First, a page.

This is the daily notebook of Mike Santoli, CNBC's senior markets commentator, with ideas about trends, stocks and market statistics. The tape finally got stretched enough to allow for a decent snapback, which started right at the line that we and so many others have been watching. The S & P 500 Wednesday closed right at that old early-September peak. This was also near the 100-day average and slightly below the -6% pullback line, which was about the maximum decline seen last year on an intraday basis. The index was more oversold than at any time since last Sept. 30, when the late-summer setback was about to form a low. So far, so good, but this goes only so far. Reflex bounces like this after a few weeks of selling pressure always stoke hope while preserving doubt. A lasting recovery needs both hope and doubt, but they also tend to combine for switchbacks and head fakes. Options-expiration Friday has been cited as keeping a bit of a lid on the indexes, which could lift as expiration nears and clears, though the true seasonal tail winds don't start (on average) until near the end of January. On a short-term frame, the S & P is operating below Wednesday morning's high and is attempting to see if 4,600-ish area will be any kind of barrier. Tactical games are part of a longer fight to sort out how much assets need ultimately to reprice to reflect the interplay of high but hopefully topping inflation, a lot of Federal Reserve tightening already built into bond yields and high, if less universally stellar, corporate profitability. As is typical, the most harshly punished parts of the market (cloud software, small-cap growth, ARKK , recent IPOs, SPACs) are showing the greatest relief. That'd likely be the case whether this is a dead-cat bounce or a phoenix-like rejuvenation of the aggressive-growth cohort. That part of the market shoulders a high burden of proof, for sure. But there's also a long way up just to relieve deeply oversold readings. Modest backsliding of the value-growth relationship is underway more broadly. "Pure value" is lagging "pure growth" today by 0.7%, but so far this month pure value remains ahead by a gaping 14 percentage points. Most of what has been going on in recent weeks is the valuation premium in stocks driven by the crowding into dominant growth companies has been draining away. Software stocks have unwound all of last year's valuation surge versus the market, but it remains well above pre-Covid norms. Broad market is at less-demanding valuation levels, a good reminder that for long-term investors when share prices fall outside of a recession, risk comes down and forward returns should improve. The benchmarks aren't outright cheap but some air has leaked out, especially on an equal-weighted basis that reduces the mega-cap skew: Retail investor sentiment has taken a sharp negative turn, with American Association of Individual Investors ' bulls vs. bears pretty much at mid-2020 levels of anxiety. This isn't an instant infallible signal that the next big move is higher but it does have decent contrarian implications if the economy and markets are not in a stress spiral as in '07-'08. Prime-brokerage desks are also reporting that hedge fund exposures to tech and biotech have reached multiyear lows as well. It could surely be that this reflects a tidal shift in market leadership that will unfold over months or more, but at least the marquee stocks of the past few years are no longer as full of performance-chasing professional money. Treasury yields quiet, steady. Riskier corporate credit remains well supported, a positive input for equities all else equal. Market breadth is strong though not so powerfully so that it triggers any decisive calls about whether a durable low is in. NYSE up:down volume near 4:1. VIX easing back to 22. It will only drop so much when the index is moving 1%-plus, even when it's up that much. In general, the VIX set-up (including futures prices) are neutral more or less, not really over- or under-reacting to the recent moves.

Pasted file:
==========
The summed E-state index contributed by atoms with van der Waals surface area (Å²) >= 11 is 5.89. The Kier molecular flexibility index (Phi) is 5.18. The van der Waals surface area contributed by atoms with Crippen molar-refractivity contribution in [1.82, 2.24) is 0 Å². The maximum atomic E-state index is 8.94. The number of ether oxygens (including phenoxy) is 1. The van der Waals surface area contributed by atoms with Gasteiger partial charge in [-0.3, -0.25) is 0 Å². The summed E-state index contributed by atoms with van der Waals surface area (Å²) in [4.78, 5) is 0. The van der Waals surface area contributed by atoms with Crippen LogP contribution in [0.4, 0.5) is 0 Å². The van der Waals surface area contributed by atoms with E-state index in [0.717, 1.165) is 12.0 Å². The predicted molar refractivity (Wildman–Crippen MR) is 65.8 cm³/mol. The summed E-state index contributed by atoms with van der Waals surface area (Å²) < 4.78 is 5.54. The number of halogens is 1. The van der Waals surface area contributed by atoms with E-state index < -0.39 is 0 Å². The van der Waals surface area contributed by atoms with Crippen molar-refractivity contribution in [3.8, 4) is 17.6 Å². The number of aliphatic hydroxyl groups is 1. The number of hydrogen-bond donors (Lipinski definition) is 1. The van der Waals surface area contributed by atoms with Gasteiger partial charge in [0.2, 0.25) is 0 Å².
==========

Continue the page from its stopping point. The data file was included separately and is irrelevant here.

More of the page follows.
Traders work on the floor of the New York Stock Exchange (NYSE) in New York, Nov. 8, 2021.
Michael Nagle | Bloomberg | Getty Images
This is the daily notebook of Mike Santoli, CNBC's senior markets commentator, with ideas about trends, stocks and market statistics.
- The tape finally got stretched enough to allow for a decent snapback, which started right at the line that we and so many others have been watching.